In this review, I shall be comparing this university’s own news site, Rising East, and the other site I shall be comparing is that of the Daily Mail, one of the UK’s most popular and highly read tabloid newspapers.
They both use the same style consisting of mostly white space against black text, akin to a newspaper and easy on the eyes compared to something like black on grey or white on yellow. The Daily Mail site is the most similar to a newspaper in its layout, with a front page worthy story being the first one that appears and taking up most of the screen, followed by more stories and adverts on the side, covering every topic of journalism that the paper covers. Including almost daily stories about the clothing celebrities wore or activities they took part in.
Rising East, however, keeps their stories on the left hand side and other information on the right hand side, making it much easier to read than the cluttered mess that is the Daily Mail’s site. But it also features a Top Story just like the Daily Mail, although this doesn’t take up the majority of the screen, and some of the stories are all text with no pictures included.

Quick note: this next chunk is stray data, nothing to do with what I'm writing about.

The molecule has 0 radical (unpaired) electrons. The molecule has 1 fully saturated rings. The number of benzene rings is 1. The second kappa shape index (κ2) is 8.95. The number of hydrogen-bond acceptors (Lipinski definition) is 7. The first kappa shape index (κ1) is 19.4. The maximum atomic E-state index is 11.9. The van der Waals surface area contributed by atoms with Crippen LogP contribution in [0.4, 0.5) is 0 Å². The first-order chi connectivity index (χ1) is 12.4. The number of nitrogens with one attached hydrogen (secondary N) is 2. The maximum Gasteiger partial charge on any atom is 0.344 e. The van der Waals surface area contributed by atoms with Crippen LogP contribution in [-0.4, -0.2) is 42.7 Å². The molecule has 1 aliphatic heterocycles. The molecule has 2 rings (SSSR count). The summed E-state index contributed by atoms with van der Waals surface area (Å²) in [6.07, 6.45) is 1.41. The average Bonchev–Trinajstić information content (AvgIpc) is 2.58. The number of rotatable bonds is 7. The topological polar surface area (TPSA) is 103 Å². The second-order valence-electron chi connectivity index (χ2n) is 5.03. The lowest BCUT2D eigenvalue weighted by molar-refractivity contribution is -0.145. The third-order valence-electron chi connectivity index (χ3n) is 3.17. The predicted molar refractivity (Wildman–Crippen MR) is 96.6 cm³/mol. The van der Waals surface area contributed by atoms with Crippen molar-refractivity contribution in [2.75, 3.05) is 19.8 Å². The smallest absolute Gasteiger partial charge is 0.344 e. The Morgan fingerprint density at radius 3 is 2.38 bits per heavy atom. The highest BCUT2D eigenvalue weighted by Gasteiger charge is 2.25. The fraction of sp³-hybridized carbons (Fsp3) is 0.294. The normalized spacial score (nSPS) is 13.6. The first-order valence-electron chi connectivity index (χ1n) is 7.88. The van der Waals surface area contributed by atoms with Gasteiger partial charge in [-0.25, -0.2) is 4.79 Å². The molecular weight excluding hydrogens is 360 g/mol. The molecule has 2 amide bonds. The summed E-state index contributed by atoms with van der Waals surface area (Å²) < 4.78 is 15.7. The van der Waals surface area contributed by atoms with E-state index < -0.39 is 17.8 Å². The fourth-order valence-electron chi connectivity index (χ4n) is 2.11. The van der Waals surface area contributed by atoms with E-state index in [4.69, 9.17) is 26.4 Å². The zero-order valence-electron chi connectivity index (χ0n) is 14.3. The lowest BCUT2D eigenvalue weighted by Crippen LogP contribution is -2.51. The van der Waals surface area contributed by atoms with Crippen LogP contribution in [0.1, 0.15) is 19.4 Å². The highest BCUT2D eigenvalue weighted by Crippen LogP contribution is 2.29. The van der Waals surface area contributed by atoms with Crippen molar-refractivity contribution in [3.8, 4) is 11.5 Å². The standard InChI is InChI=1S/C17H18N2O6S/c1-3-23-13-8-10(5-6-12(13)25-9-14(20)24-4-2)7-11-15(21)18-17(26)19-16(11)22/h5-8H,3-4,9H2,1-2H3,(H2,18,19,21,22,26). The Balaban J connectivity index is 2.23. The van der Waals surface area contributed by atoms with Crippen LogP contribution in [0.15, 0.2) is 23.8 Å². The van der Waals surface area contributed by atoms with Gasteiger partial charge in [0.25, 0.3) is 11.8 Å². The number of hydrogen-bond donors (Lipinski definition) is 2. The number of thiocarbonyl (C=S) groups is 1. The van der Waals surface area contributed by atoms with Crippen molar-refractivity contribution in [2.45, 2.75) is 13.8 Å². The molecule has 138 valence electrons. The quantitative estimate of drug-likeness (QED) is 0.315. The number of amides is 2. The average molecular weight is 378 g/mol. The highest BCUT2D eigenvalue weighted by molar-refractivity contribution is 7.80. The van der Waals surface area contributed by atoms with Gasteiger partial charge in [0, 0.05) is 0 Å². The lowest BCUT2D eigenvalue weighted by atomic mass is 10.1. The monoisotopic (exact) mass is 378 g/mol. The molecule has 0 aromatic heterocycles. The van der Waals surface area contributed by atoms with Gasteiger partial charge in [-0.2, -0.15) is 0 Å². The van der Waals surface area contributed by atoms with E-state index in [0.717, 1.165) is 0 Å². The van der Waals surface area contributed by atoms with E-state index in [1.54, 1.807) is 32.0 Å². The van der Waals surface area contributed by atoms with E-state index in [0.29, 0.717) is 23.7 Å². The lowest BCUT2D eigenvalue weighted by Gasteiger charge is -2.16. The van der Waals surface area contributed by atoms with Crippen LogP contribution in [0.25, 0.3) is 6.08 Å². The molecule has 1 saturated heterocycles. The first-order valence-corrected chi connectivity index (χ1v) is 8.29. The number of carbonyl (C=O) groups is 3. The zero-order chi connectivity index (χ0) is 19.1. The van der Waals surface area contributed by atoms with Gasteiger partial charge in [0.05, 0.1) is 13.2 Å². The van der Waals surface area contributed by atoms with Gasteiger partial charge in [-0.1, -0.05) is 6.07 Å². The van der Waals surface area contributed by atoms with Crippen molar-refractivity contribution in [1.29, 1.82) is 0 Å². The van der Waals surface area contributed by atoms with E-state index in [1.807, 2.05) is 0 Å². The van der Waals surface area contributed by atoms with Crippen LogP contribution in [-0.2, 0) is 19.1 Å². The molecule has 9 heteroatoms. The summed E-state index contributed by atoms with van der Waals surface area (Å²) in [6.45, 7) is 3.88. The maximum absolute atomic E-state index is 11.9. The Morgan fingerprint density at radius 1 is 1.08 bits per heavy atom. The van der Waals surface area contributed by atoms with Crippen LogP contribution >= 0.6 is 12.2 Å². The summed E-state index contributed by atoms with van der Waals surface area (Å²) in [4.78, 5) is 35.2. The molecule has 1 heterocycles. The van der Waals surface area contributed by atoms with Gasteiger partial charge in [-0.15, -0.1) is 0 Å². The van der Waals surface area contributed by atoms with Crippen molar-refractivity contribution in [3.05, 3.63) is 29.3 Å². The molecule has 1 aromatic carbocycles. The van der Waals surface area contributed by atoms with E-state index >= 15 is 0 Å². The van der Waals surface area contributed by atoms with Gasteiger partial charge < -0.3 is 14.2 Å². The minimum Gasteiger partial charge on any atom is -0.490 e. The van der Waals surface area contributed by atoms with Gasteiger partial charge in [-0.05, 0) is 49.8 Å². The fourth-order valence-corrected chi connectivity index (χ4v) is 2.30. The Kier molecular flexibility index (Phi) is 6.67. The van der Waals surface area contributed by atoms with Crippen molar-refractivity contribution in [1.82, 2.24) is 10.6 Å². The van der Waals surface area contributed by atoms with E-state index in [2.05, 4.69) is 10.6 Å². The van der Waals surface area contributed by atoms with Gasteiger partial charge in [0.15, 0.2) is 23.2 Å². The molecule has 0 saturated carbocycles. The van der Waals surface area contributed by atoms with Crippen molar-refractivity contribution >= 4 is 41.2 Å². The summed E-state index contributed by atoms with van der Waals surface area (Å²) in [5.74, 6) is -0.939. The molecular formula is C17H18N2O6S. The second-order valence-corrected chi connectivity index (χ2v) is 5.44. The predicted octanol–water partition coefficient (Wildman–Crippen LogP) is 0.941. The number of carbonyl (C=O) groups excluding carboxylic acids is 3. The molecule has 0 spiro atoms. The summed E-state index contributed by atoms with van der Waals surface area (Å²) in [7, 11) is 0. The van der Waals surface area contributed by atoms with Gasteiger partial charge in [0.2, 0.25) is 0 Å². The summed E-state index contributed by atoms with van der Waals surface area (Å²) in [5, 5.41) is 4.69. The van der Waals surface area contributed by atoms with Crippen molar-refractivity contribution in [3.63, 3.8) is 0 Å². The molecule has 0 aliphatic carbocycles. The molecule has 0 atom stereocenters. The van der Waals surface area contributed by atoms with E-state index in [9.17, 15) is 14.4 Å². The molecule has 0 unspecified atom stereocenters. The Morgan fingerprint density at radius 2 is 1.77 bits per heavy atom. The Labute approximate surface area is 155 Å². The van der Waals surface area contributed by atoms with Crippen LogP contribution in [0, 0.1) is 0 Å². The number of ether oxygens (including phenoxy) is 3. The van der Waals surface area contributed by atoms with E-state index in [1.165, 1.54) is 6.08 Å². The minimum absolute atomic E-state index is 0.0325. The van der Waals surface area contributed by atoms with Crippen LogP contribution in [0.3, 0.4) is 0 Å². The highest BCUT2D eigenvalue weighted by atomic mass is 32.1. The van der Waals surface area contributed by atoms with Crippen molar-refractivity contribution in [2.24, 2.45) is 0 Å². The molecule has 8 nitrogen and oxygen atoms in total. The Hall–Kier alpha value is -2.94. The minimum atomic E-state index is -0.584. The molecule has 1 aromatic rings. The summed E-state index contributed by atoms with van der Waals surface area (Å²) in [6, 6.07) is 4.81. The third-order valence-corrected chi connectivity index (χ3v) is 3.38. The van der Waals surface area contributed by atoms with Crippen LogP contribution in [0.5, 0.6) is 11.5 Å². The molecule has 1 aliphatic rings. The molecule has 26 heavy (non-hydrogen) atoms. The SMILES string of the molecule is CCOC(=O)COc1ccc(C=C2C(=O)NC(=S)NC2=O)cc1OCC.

An archive feature to find older stories is available on both the Rising East and Daily Mail sites, the Rising East being located at the bottom of the page and incredibly accessible and easy to use. The Daily Mail’s archive, however, isn’t exactly well placed, being just under the Top Story and consisting of a small search bar that could be easily missed if you don’t know exactly what you’re looking for. Perhaps if they considered adding it to the top of the page with the rest of the categories instead?
As for advertising space, the Daily Mail site has little to no space for any adverts, and of the few that are there, they’re sandwiched between news stories, unintentionally blending in with them, not the smartest of moves for the site of a newspaper which is known for containing many adverts in it. The Rising East site has no adverts but unlike the Daily Mail, it has room for them in the event that it does use them.
Both sites could use some tweaking to look more professional, especially the Daily Mail which would benefit from having its stories spaced out and not jammed together. But other than that, they both do their jobs which is to deliver news to their target audiences.